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Indian Institute of Space Science and Technology-

AE-225 Fluid Mechanics
Topics: Buoyancy and conservation of mass

1. In an estuary where the fresh water of a river meets the sea it is observed that fresh water
maintains a distinct layer above the saline water fore quite some length into the sea, after
which it loses its identity. Thus, close to the shore we can model the density variation as
shown in figure 1. A sphere of 40 cm diameter weighting 33.8 kg floats near the interface
of the fresh and saline water. Find the location of its center with respect to the in the


Interf ace

1000 1025
Density(kg/m3 )

Figure 1:

2. A tank of volume = 100m3 is fitted with two pumps, one at the entrance and the other
at the exit of the tank, as shown in figure 2. Each pump is a positive displacement pump,
i.e., it pumps at a fixed volume flow rate of the fluid entering the pump. The inflow pump
sucks air from the atmosphere and delivers it to the tank, while the outflow pump sucks air
from the tank and delivers it to a pipeline.
Initially, neither pump is working and the vessel is filled with air at atmospheric density
a = 1.2kg/m3 . At t = 0 both pumps are switched on, instantaneously drawing a volume
flow rate Qin = 2m3 /s into the inflow pump and Qout = 1m3 /s into the outflow pump.
Because the mass inflow and outflow rates are different initially, the density t of the air
in the tank changes with time. After a long time, however, the air density inside the tank
reaches a steady value.
(a) Calculate the value of the air density s in the tank after the steady state has been
(b) Derive and solve a differential equation for t for any time t 0.

Qin Qout

a pump pump

Figure 2:

3. As shown in figure 3, a flat plate is hinged at point 0 to a horizontal surface. The hinged
plate is slowly rotated toward the horizontal at a clockwise angular velocity = 0. 1s1 ,
squeezing out the air between the two plates. Calculate the radial velocity u(x) at x = 0.
1m when = 0.1. (Assume that the flow is incompressible and that the dimension of the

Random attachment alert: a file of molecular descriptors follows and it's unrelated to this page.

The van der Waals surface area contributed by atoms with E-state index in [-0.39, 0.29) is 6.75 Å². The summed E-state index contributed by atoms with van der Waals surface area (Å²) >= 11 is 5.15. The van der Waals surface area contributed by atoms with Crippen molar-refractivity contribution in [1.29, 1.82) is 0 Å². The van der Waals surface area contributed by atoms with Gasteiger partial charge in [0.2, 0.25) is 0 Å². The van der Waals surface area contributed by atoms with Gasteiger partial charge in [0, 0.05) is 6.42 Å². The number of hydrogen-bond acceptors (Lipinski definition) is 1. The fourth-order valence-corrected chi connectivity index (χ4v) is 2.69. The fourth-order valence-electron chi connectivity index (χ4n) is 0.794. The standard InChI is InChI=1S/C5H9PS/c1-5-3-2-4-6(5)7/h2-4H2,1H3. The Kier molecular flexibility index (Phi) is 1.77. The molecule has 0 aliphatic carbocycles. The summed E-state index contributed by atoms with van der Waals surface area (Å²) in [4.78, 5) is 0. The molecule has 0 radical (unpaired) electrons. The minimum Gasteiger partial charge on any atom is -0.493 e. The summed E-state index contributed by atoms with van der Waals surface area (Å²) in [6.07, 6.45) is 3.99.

plate in a direction normal to the plane of figure is so great that the fluid flows only in the
plane of the figure.)

u(x, t)

Figure 3:

4. A thin flat plate is dipped into honey to a depth L = 0.1m and then lifted out, being held
stationary while the honey drains off. The draining flow is a plane flow in the plane of figure
4. The width b(t) of the honey layer at the bottom of the plate decreases with time t, but
the layer of honey retains its triangular shape, as shown in figure. The honey velocity at
the bottom of the plate, u(y), varies linearly with distance from the plate

u(y) =

where U = 1E 3 m/s is a constant. If the initial value of b at time t = 0 is b0 = 1.E 2

m, derive an expression for b(t).

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u(y, t)

Figure 4:

5. In figure a stationary combustible mixture of air and fuel is ignited at the point o at time t
= 0 by a spark, which initiates a spherical flame front moving outward from the point 0 at a
constant speed Vf . The combustible mixture ahead of the flame front, which has a constant
density c . is converted in the very thin flame front to hot products of combustion that has
a much lower density p . Because the volume of a fluid element enveloped by the flame
front is increased, the combustible mixture is pushed radially outward by the expanding
flame front, although the combustion products remain stationary. Thus the gas outside the
flame front is moving radially outward while that inside is stationary.
(a) Selecting a spherical control volume of fixed radius r > Vf t surrounding the flame front,
apply the equation of mass conservation and derive an expression for the radial outflow
velocity ur, t of the combustible mixture at r for any time t prior to the arrival of the flame
front at r, i.e., t < r/Vf
(b) Derive an expression for the velocity u just in advance of the flame front as a function
of c , p and Vf .

f lamef ront


control surf ace


u(r, t)

Figure 5: